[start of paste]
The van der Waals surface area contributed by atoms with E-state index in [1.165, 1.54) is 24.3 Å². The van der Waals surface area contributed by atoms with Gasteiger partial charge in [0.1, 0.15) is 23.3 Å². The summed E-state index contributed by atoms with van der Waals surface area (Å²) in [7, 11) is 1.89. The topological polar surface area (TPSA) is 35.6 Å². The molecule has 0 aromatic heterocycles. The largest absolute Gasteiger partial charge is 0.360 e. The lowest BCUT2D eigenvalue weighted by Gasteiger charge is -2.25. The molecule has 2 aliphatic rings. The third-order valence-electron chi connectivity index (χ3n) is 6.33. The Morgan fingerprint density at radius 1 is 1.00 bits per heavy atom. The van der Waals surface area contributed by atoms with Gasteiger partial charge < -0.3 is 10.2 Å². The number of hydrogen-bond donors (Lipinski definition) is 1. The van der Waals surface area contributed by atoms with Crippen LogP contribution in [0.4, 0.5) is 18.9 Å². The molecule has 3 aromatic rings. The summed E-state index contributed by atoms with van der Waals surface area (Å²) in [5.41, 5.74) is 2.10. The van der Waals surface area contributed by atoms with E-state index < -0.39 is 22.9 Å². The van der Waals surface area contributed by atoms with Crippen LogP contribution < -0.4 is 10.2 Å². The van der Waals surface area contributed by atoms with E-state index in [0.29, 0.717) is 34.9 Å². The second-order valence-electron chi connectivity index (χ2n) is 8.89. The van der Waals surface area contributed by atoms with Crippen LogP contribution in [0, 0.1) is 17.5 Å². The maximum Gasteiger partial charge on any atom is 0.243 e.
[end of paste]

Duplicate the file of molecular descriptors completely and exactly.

The van der Waals surface area contributed by atoms with E-state index in [1.165, 1.54) is 24.3 Å². The van der Waals surface area contributed by atoms with Gasteiger partial charge in [0.1, 0.15) is 23.3 Å². The summed E-state index contributed by atoms with van der Waals surface area (Å²) in [7, 11) is 1.89. The topological polar surface area (TPSA) is 35.6 Å². The molecule has 0 aromatic heterocycles. The largest absolute Gasteiger partial charge is 0.360 e. The lowest BCUT2D eigenvalue weighted by Gasteiger charge is -2.25. The molecule has 2 aliphatic rings. The third-order valence-electron chi connectivity index (χ3n) is 6.33. The Morgan fingerprint density at radius 1 is 1.00 bits per heavy atom. The van der Waals surface area contributed by atoms with Gasteiger partial charge < -0.3 is 10.2 Å². The number of hydrogen-bond donors (Lipinski definition) is 1. The van der Waals surface area contributed by atoms with Crippen LogP contribution in [0.4, 0.5) is 18.9 Å². The molecule has 3 aromatic rings. The summed E-state index contributed by atoms with van der Waals surface area (Å²) in [5.41, 5.74) is 2.10. The van der Waals surface area contributed by atoms with E-state index < -0.39 is 22.9 Å². The van der Waals surface area contributed by atoms with Crippen LogP contribution < -0.4 is 10.2 Å². The van der Waals surface area contributed by atoms with E-state index in [0.29, 0.717) is 34.9 Å². The second-order valence-electron chi connectivity index (χ2n) is 8.89. The van der Waals surface area contributed by atoms with Crippen LogP contribution in [0, 0.1) is 17.5 Å². The maximum Gasteiger partial charge on any atom is 0.243 e.